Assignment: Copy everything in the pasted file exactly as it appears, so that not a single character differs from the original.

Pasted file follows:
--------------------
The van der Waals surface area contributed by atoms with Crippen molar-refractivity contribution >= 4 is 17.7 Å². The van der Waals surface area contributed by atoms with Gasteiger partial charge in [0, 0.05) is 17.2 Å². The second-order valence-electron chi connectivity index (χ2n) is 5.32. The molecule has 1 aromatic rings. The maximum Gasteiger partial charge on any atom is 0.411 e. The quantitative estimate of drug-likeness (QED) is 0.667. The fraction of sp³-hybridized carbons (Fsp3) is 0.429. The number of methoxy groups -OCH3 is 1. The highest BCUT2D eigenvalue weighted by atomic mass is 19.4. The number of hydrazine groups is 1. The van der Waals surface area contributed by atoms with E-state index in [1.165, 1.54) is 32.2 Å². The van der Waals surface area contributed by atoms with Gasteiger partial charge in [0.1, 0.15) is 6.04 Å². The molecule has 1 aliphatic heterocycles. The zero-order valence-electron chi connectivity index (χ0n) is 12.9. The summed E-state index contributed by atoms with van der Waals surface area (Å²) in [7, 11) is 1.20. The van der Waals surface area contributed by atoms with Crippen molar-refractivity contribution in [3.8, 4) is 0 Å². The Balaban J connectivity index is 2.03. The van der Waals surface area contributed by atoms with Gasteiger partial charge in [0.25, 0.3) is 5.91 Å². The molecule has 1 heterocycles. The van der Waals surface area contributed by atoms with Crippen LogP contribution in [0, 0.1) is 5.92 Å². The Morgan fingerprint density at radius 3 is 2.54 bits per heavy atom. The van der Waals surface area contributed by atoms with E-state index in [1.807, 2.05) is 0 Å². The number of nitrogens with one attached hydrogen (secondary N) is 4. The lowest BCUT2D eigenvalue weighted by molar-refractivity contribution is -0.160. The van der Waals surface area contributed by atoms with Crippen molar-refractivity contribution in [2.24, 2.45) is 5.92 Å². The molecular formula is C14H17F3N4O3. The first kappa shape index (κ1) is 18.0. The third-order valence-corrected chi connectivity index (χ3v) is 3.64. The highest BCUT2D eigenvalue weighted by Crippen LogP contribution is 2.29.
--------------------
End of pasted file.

The van der Waals surface area contributed by atoms with Crippen molar-refractivity contribution >= 4 is 17.7 Å². The van der Waals surface area contributed by atoms with Gasteiger partial charge in [0, 0.05) is 17.2 Å². The second-order valence-electron chi connectivity index (χ2n) is 5.32. The molecule has 1 aromatic rings. The maximum Gasteiger partial charge on any atom is 0.411 e. The quantitative estimate of drug-likeness (QED) is 0.667. The fraction of sp³-hybridized carbons (Fsp3) is 0.429. The number of methoxy groups -OCH3 is 1. The highest BCUT2D eigenvalue weighted by atomic mass is 19.4. The number of hydrazine groups is 1. The van der Waals surface area contributed by atoms with E-state index in [1.165, 1.54) is 32.2 Å². The van der Waals surface area contributed by atoms with Gasteiger partial charge in [0.1, 0.15) is 6.04 Å². The molecule has 1 aliphatic heterocycles. The zero-order valence-electron chi connectivity index (χ0n) is 12.9. The summed E-state index contributed by atoms with van der Waals surface area (Å²) in [7, 11) is 1.20. The van der Waals surface area contributed by atoms with Crippen molar-refractivity contribution in [3.8, 4) is 0 Å². The Balaban J connectivity index is 2.03. The van der Waals surface area contributed by atoms with Gasteiger partial charge in [0.25, 0.3) is 5.91 Å². The molecule has 1 heterocycles. The van der Waals surface area contributed by atoms with Crippen LogP contribution in [0, 0.1) is 5.92 Å². The Morgan fingerprint density at radius 3 is 2.54 bits per heavy atom. The van der Waals surface area contributed by atoms with E-state index in [1.807, 2.05) is 0 Å². The number of nitrogens with one attached hydrogen (secondary N) is 4. The lowest BCUT2D eigenvalue weighted by molar-refractivity contribution is -0.160. The van der Waals surface area contributed by atoms with Crippen molar-refractivity contribution in [2.24, 2.45) is 5.92 Å². The molecular formula is C14H17F3N4O3. The first kappa shape index (κ1) is 18.0. The third-order valence-corrected chi connectivity index (χ3v) is 3.64. The highest BCUT2D eigenvalue weighted by Crippen LogP contribution is 2.29.